5 Obtaining the SDK

5.1 Locating Pre-Built SDK Installers

You can use existing, pre-built toolchains by locating and running an SDK installer script that ships with the Yocto Project. Using this method, you select and download an architecture-specific SDK installer and then run the script to hand-install the toolchain.

Follow these steps to locate and hand-install the toolchain:

  1. Go to the Installers Directory: Go to https://downloads.yoctoproject.org/releases/yocto/yocto-3.2.3/toolchain/

  2. Open the Folder for Your Build Host: Open the folder that matches your Build Host (i.e. i686 for 32-bit machines or x86_64 for 64-bit machines).

  3. Locate and Download the SDK Installer: You need to find and download the installer appropriate for your build host, target hardware, and image type.

    The installer files (*.sh) follow this naming convention:

    poky-glibc-host_system-core-image-type-arch-toolchain[-ext]-release.sh
    
    Where:
        host_system is a string representing your development system:
               "i686" or "x86_64"
    
        type is a string representing the image:
              "sato" or "minimal"
    
        arch is a string representing the target architecture:
               "aarch64", "armv5e", "core2-64", "coretexa8hf-neon", "i586", "mips32r2",
               "mips64", or "ppc7400"
    
        release is the version of Yocto Project.
    
        NOTE:
           The standard SDK installer does not have the "-ext" string as
           part of the filename.
    

    The toolchains provided by the Yocto Project are based off of the core-image-sato and core-image-minimal images and contain libraries appropriate for developing against those images.

    For example, if your build host is a 64-bit x86 system and you need an extended SDK for a 64-bit core2 target, go into the x86_64 folder and download the following installer:

    poky-glibc-x86_64-core-image-sato-core2-64-toolchain-ext-3.2.3.sh
    
  4. Run the Installer: Be sure you have execution privileges and run the installer. Following is an example from the Downloads directory:

    $ ~/Downloads/poky-glibc-x86_64-core-image-sato-core2-64-toolchain-ext-3.2.3.sh
    

    During execution of the script, you choose the root location for the toolchain. See the “Installed Standard SDK Directory Structure” section and the “Installed Extensible SDK Directory Structure” section for more information.

5.2 Building an SDK Installer

As an alternative to locating and downloading an SDK installer, you can build the SDK installer. Follow these steps:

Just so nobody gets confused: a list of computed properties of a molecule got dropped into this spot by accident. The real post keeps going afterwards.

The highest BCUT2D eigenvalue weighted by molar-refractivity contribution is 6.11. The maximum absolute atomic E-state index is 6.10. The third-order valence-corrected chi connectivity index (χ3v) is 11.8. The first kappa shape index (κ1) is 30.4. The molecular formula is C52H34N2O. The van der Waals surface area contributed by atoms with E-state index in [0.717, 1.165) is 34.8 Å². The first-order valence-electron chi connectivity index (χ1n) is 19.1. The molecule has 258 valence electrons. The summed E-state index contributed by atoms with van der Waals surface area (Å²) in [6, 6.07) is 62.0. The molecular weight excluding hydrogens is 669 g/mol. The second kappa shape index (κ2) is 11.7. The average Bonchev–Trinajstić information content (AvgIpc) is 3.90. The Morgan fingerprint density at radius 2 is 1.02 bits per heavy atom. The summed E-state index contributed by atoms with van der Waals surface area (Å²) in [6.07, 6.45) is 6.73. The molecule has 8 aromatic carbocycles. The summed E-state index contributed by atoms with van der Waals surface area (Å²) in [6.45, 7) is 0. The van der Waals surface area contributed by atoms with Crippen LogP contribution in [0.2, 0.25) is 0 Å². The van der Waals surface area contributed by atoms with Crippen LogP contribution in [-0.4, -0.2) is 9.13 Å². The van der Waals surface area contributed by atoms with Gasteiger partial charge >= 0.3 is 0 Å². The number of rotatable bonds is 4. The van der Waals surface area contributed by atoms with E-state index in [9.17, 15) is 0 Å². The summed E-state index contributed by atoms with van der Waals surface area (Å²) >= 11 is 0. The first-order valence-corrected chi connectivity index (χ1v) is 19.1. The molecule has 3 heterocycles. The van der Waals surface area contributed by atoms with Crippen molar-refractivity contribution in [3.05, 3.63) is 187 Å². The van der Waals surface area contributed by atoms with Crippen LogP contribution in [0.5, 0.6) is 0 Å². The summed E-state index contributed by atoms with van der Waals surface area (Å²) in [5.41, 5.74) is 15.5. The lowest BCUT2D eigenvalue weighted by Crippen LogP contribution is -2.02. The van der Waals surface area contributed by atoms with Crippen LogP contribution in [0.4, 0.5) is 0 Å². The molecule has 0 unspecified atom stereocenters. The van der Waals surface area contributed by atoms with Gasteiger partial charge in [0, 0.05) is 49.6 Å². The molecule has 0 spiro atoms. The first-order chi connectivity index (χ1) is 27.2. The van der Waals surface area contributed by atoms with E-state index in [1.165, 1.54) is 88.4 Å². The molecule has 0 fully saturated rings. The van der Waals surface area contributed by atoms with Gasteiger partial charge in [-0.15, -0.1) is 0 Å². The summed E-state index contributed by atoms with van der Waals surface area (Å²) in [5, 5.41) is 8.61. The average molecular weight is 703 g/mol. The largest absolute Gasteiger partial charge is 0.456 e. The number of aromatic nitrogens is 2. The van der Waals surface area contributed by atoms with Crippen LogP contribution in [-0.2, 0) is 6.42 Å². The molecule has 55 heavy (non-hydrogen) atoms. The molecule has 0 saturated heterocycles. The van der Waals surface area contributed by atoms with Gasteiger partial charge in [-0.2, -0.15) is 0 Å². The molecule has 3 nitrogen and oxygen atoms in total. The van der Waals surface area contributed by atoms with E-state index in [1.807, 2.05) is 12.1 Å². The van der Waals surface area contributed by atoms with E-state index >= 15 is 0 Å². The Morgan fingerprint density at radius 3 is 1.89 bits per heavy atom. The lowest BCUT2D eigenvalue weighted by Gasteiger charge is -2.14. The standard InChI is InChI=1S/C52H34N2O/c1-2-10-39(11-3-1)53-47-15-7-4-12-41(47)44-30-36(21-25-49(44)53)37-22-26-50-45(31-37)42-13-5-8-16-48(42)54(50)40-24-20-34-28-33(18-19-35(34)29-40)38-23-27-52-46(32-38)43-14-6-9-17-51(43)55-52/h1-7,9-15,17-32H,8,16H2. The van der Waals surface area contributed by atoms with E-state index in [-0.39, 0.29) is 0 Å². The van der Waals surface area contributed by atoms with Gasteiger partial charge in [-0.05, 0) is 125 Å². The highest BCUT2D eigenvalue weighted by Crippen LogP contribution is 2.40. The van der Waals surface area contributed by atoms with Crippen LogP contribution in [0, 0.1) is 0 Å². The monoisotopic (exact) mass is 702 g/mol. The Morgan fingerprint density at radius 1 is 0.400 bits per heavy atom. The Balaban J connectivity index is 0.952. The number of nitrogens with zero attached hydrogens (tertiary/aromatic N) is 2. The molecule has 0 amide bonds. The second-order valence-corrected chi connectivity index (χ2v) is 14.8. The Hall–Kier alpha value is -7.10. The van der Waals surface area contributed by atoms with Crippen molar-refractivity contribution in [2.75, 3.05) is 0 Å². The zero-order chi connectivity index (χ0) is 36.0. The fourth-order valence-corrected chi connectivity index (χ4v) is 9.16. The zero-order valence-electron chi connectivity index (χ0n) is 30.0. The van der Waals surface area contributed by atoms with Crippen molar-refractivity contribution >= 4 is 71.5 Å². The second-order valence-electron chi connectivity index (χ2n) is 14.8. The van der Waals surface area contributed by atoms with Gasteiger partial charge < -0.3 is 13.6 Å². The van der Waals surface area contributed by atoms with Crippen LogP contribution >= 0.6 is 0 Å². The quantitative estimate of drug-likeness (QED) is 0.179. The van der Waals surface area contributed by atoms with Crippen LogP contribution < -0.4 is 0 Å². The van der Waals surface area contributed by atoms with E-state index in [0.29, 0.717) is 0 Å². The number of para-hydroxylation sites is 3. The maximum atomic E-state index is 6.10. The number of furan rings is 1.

1. Set Up the Build Environment: Be sure you are set up to use BitBake in a shell. See the “Preparing the Build Host” section in the Yocto Project Development Tasks Manual for information on how to get a build host ready that is either a native Linux machine or a machine that uses CROPS.

  2. Clone the ``poky`` Repository: You need to have a local copy of the Yocto Project Source Directory (i.e. a local poky repository). See the “Cloning the poky Repository” and possibly the “Checking Out by Branch in Poky” and “Checking Out by Tag in Poky” sections all in the Yocto Project Development Tasks Manual for information on how to clone the poky repository and check out the appropriate branch for your work.

  3. Initialize the Build Environment: While in the root directory of the Source Directory (i.e. poky), run the oe-init-build-env environment setup script to define the OpenEmbedded build environment on your build host.

    $ source oe-init-build-env
    

    Among other things, the script creates the Build Directory, which is build in this case and is located in the Source Directory. After the script runs, your current working directory is set to the build directory.

  4. Make Sure You Are Building an Installer for the Correct Machine: Check to be sure that your MACHINE variable in the local.conf file in your Build Directory matches the architecture for which you are building.

  5. Make Sure Your SDK Machine is Correctly Set: If you are building a toolchain designed to run on an architecture that differs from your current development host machine (i.e. the build host), be sure that the SDKMACHINE variable in the local.conf file in your Build Directory is correctly set.

    Note

    If you are building an SDK installer for the Extensible SDK, the SDKMACHINE value must be set for the architecture of the machine you are using to build the installer. If SDKMACHINE is not set appropriately, the build fails and provides an error message similar to the following:

    The extensible SDK can currently only be built for the same architecture as the machine being built on - SDK_ARCH is
    set to i686 (likely via setting SDKMACHINE) which is different from the architecture of the build machine (x86_64).
    Unable to continue.
    
  6. Build the SDK Installer: To build the SDK installer for a standard SDK and populate the SDK image, use the following command form. Be sure to replace image with an image (e.g. “core-image-sato”): $ bitbake image -c populate_sdk You can do the same for the extensible SDK using this command form:

    $ bitbake image -c populate_sdk_ext
    

    These commands produce an SDK installer that contains the sysroot that matches your target root filesystem.

    When the bitbake command completes, the SDK installer will be in tmp/deploy/sdk in the Build Directory.

    Note

    • By default, the previous BitBake command does not build static binaries. If you want to use the toolchain to build these types of libraries, you need to be sure your SDK has the appropriate static development libraries. Use the TOOLCHAIN_TARGET_TASK variable inside your local.conf file before building the SDK installer. Doing so ensures that the eventual SDK installation process installs the appropriate library packages as part of the SDK. Following is an example using libc static development libraries: TOOLCHAIN_TARGET_TASK_append = ” libc-staticdev”